The delegates are here for one thing and one thing only – independence.
And there’s a hell of a lot of them.
Two of Glasgow’s biggest venues are filled to the rafters.
There are even more people here than when I came to see Taylor Swift, although this time there is a more equitable gender distribution in queues for the loo.
By way of a better comparison, the media alone is now stationed in a room that, four years ago, hosted the entire SNP conference.
Sound impressive? It certainly is.
But it is also a problem for Nicola Sturgeon and other SNP gradualists.
They dodged a bullet, of course, in the election of Angus Robertson as deputy.
The Moray MP is a sure-footed political operator unlikely to urge a headlong rush into a second referendum that the SNP might lose.
The same is not true of some of his competitors.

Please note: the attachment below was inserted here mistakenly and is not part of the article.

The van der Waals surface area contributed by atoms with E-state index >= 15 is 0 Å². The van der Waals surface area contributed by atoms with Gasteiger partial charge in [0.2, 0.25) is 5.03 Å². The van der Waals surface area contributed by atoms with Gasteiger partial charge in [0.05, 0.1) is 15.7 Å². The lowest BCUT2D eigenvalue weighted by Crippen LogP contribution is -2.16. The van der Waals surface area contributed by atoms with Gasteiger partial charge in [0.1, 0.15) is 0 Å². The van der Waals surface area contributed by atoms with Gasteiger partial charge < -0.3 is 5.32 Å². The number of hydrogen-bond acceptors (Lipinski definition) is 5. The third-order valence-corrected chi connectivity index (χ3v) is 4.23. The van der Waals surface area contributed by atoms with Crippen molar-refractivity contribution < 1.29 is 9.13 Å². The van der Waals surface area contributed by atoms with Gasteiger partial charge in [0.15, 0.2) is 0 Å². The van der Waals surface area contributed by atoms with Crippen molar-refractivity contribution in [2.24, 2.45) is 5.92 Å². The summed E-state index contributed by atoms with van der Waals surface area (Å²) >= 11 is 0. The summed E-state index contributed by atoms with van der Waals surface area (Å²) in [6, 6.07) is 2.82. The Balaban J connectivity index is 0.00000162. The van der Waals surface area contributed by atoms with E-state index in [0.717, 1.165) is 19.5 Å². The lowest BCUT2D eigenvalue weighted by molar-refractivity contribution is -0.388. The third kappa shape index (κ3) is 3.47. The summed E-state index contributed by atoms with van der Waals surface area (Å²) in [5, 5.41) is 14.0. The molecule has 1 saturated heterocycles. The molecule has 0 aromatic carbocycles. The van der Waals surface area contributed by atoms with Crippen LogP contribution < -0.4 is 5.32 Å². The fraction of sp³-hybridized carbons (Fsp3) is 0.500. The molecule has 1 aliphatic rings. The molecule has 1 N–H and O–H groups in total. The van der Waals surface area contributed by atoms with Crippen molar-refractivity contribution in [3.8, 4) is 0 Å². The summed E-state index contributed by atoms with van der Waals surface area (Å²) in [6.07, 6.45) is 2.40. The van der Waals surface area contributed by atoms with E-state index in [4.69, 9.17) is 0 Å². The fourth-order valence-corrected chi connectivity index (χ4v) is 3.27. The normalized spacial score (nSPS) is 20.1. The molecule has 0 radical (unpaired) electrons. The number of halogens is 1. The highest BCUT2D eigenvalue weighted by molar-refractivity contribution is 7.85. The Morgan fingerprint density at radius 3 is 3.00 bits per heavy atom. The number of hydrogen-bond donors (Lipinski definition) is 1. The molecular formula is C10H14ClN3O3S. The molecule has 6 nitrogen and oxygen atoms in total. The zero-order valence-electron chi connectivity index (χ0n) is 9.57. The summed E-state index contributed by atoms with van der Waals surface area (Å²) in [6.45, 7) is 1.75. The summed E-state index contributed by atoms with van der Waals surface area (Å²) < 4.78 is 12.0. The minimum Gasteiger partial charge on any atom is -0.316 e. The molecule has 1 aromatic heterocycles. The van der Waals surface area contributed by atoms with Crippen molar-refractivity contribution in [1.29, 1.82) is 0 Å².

And the party faithful – the vast majority of whom have joined post-2014 – are also not so cautious.
They want a second ballot no matter what.
While Sturgeon rattled through her opening address, the mechanics of Brexit – perhaps understandably – failed to really rouse the crowds.
Attacks on the Tories brought the hands clapping, but people were only on their feet when the progress of the referendum bill was announced.
As respected pollster John Curtice pointed out, the SNP has now become an organisation almost solely associated with independence.
Four out of five supporters now back the break-up of the UK, compared to just a quarter 10 years ago.
Already, there is a “Momentum-style” break-away conference – entitled Radical Independence – designed to appeal to the diehards.
For now, Sturgeon has succeeded in keeping the party faithful onside and her allies in the top jobs.
This, however, can only continue for so long. The zealots, by their very nature, will not wait forever.
If, as Sturgeon has suggested, a vote could take place before 2019, their passion will be an undoubted asset.
If not, the SNP could find itself back in the side-room with the journalists.